Below I have explained a few of the more common diets. In some cases I have added notes about when care may be necessary regarding a diet, but feel free to eat in a way that works for you.


The first thing I’d like to clarify is that veganism is an ethic, not a diet. It is an entire lifestyle choice and does not revolve solely around what is or is not being eaten. Vegans are best described as not eating animals, animal products, or animal secretions (which just sounds incredibly disgusting). This includes: meat, eggs, dairy, honey, and gelatin. Other less obvious foods include some sugars (those made with bone char), many candies with shiny coatings (which are made from the resin excreted by the lac bug), some red-pigmented foods (those with cochineal, carminic acid, or carmine listed which are made from a female cochineal insect), soy cheese (some have casein, a milk protein added to them), peanuts (some use gelatin as an additive), refried beans made with lard, orange juice that is fortified with omega-3s derived from fish, and many beers and wines. The list is a long one, so to be vegan means in many cases, making your own food or being very diligent about checking labels (or eating at vegan restaurants – which are usually delicious!).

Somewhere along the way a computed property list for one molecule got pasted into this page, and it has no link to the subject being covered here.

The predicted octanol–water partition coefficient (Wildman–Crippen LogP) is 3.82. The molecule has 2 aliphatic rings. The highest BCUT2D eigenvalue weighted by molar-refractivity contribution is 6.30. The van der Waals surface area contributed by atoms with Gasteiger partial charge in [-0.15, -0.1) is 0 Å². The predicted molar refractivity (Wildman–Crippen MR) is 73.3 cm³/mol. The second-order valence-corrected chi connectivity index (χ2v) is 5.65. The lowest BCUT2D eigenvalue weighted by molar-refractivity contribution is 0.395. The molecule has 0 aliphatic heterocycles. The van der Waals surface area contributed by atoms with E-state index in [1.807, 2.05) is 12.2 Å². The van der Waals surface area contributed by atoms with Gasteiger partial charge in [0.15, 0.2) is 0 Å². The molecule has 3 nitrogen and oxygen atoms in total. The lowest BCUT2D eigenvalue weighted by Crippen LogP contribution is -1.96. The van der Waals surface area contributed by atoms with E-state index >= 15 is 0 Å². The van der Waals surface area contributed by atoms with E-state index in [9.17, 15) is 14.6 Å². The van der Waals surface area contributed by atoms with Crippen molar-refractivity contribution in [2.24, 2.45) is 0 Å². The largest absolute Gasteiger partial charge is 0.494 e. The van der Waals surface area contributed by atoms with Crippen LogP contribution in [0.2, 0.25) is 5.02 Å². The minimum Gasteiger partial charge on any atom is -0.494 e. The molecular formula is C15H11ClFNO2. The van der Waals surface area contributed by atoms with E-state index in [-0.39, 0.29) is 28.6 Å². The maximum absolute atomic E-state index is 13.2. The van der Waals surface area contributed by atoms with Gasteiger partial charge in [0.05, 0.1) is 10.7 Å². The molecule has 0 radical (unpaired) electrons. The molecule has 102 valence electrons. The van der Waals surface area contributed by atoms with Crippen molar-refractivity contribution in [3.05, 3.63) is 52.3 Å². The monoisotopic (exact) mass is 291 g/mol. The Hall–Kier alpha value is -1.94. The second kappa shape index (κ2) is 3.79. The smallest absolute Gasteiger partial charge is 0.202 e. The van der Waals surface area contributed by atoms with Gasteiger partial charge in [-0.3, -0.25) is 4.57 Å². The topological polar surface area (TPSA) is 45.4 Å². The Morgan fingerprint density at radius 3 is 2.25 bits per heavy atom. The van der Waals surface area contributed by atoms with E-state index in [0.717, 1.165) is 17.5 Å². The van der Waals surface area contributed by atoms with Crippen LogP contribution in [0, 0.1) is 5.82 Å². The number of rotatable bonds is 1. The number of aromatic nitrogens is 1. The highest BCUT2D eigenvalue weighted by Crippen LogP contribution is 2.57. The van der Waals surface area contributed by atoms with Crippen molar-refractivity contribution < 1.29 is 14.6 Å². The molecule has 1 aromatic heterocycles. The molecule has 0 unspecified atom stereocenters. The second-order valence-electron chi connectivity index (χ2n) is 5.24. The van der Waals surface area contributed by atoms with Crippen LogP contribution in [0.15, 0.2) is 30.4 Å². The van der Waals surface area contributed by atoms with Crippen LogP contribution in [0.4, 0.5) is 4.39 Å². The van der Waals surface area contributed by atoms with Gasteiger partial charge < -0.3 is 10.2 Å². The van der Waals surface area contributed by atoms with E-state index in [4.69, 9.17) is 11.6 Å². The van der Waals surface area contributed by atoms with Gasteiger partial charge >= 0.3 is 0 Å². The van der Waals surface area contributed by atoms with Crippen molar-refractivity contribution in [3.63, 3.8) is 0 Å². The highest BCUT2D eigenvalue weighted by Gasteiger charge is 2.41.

In addition to not consuming foods that exploit animals, this also extends to the use of products that may exploit animals. This list is extensive but includes various items such as leather, lotions, cosmetics, clothing, shoes (surprising it’s commonly the glue in shoes that is derived from animals), paint/paintbrushes, and many vitamins and supplements.

There are many reasons that people choose to live their lives as vegans. The most common that I am aware of include: 1. living their lives with compassion towards animals and to prevent the unnecessary suffering of animals, 2. for their health, and 3. to prevent environmental degradation.

A while ago I probably had the same feelings about vegans as most non-vegans. I thought they were too pushy about their beliefs and many of them came across as hacky-sac playing hippies (no offense). More recently I’ve learned that although I still don’t appreciate the pushy vegans, I completely understand their message and have chosen to live my own life similarly. I have met many, many wonderful caring, quiet, humble, fun and fashionable vegans who don’t want to push anything on you, but just want to live their lives as they choose.

Living as a vegan isn’t necessarily easy and you do need to put in time to ensure you are fulfilling all of your nutritional needs, but it has been shown to promote many health benefits as well as weight loss.

Whole Foods Plant Based